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Creative Ideas for Bulk Shavings Storage?

We have 16 horses stalled at our farm and unfortunately do not have a good place for a waterproof shed for storing bulk shavings. We have been using bagged shavings and the cost is killing us. All of the locations where we could logistically put a concrete pad and big enough storage shed are too far from the barn to be efficient for the barn staff. We are in the northeast and thus have to deal with snow plowing and snow banks which would make deliveries of bulk shavings even more challenging.

Does anyone use a dump trailer to pick up and store shavings? The appeal of this is that we could move it around when having to deal with snow etc. If so, what size and type do you use? How do you keep the shavings dry? Do they freeze into a solid mass in the winter?

Would it be a better idea to convert a stall to shavings storage? Any other ideas that we should consider?

we have local suppliers who will deliver shipping containers of bulk shaving, leave the container then pickup when empty


Local cabinetmaker was providing FREE sawdust shavings during their busy season.
Neighbor & I would line his flatbed with wood “walls” with a heavy plastic tarp.
Cabinet guy would use a forklift to dump huge plastic containers into the trailer.
We’d bungee the tarp over the shavings so they wouldn’t blow away as we drove.
For me, we’d fill 50gal garbage cans with lids & put them in the truckbed.
Friend left the trailer parked & tarped at his barn until empty.
Could you do the same with your bulk purchase?

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Following, as my current situation has gotten extremely frustrating and I am looking for a new way. One suggestion my SO had was to buy an old stock trailer, cut the roof off, have bulk shavings dumped in, tarp it, and then just park it until we used it up. Still looking for a cheap stock trailer…


Remember, that anything you park outside will get covered in snow during those snow events. Which makes using the shavings more difficult.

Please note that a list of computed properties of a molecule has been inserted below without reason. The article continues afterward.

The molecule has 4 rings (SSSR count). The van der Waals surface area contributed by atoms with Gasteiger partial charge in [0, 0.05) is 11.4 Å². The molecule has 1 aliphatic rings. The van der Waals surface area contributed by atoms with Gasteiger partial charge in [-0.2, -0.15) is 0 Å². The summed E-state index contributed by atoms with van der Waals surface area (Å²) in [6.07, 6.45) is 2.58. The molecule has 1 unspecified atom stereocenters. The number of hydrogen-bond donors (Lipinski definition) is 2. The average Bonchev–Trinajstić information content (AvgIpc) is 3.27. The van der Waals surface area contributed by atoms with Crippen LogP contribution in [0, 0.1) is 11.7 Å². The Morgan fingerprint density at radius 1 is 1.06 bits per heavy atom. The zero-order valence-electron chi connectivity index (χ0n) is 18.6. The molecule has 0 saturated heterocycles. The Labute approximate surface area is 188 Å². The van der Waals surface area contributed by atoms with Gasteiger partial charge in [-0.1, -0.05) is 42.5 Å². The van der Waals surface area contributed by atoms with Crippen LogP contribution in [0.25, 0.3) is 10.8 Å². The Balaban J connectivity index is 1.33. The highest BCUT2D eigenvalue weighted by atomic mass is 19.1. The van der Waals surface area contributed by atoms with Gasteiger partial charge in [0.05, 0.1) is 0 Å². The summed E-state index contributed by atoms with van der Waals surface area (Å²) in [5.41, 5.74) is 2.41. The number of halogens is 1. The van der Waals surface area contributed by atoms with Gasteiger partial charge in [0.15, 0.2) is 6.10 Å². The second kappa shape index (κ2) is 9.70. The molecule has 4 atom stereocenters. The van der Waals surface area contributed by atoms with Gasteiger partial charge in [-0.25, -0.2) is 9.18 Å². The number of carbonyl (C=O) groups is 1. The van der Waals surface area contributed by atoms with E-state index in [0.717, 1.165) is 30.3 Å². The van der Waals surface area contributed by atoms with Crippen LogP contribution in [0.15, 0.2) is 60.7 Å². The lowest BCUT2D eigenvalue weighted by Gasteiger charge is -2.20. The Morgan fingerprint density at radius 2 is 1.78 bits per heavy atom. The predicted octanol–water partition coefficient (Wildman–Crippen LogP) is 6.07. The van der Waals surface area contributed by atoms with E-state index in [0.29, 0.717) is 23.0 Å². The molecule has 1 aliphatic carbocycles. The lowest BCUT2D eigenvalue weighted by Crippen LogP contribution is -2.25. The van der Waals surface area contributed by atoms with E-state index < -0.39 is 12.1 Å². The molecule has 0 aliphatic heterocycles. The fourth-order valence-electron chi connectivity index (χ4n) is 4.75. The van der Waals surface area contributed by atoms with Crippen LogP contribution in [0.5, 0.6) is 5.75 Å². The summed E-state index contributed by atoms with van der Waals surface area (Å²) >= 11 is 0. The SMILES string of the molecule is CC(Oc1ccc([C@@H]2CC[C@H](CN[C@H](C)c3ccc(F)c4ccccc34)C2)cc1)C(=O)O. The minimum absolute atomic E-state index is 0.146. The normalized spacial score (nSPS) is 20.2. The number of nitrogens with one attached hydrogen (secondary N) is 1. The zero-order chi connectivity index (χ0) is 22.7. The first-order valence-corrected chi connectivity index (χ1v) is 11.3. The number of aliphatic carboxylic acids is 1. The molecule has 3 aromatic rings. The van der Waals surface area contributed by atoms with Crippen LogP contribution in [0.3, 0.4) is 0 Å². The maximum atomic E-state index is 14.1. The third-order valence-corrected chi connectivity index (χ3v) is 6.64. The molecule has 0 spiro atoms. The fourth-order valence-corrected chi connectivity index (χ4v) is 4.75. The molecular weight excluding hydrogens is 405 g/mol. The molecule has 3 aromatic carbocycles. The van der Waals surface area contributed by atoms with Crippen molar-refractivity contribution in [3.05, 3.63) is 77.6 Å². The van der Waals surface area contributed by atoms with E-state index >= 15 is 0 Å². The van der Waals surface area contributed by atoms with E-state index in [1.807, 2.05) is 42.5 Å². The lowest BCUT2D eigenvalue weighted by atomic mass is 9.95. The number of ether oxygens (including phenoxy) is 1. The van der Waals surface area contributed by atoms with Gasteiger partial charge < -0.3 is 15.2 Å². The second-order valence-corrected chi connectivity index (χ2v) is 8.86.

It is also more time for the staff to clean, because accessing and shoveling loose bedding is a time user.

Depending on where you get your bulk shavings, the wood might not be kiln dried, which means the bedding has a certain amount of moisture in it.

I think leaving them in a trailer, if you have a good place to park it and are prepared for the snow annoyance, would work.
The only downfall is that you can’t get more shavings until these shavings are used up. That could be a scheduling issue.


I have a friend that uses a dumpster to store shavings and one for used shavings.

She built a cover for it and seems to work well. She had 25+ horses. I use bagged shavings since I only have 3 horses.

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Just be very careful if you get bulk shavings from a small business unfamiliar with horses. I was at a barn that used shavings from a pallet manufacturer. The only wood on the premises was pine. Until an employee used the equipment on a weekend to cut some cherry for a personal project. Four horses foundered and one died. The barn owner was sued.

A trailer sounds like a great idea but you would need to rig a snow proof roof. A shavings stall is very convenient but dusty and how would you load it? Extra handling costs in man hours. Do you have an indoor? Shavings could go on a tarp in the center or in a corner. Not ideal but doable.

It would also be worth keeping track of how much shavings (volume) you use in a week. That will help you make realistic storage plans. If you buy an x cubic foot trailer trailer and spend y hours a week picking up shavings, how much are you saving over bagged. Best of luck!


OP, do you already own a dump trailer? Or will you plan to purchase one and dedicate it to handling shavings?

There are mulch companies here that own large trucks with blowers and long hoses. They can fill up your beds with mulch very quickly. Interesting thought if one could show up every week or so and blow shavings into all your stalls.


Worth repeating!
Friend almost lost her horse to laminitis when barn’s usual supplier brought in a load that contained some black walnut :skull_and_crossbones:
Another local supplier has pine only, but milling leaves some pretty good-sized hunks of wood intact in the load.


I have never heard of Cherry being a problem for horses.
Are you sure of the wood type? Could it have been black walnut?

Choke cherry is toxic if the wilting leaves are eaten, per google.

The pallet company (all oak) that the people in my part of the world get bulk sawdust from KNOW that they can’t have any strange woods in there because they make a small fortune selling their sawdust to horse people.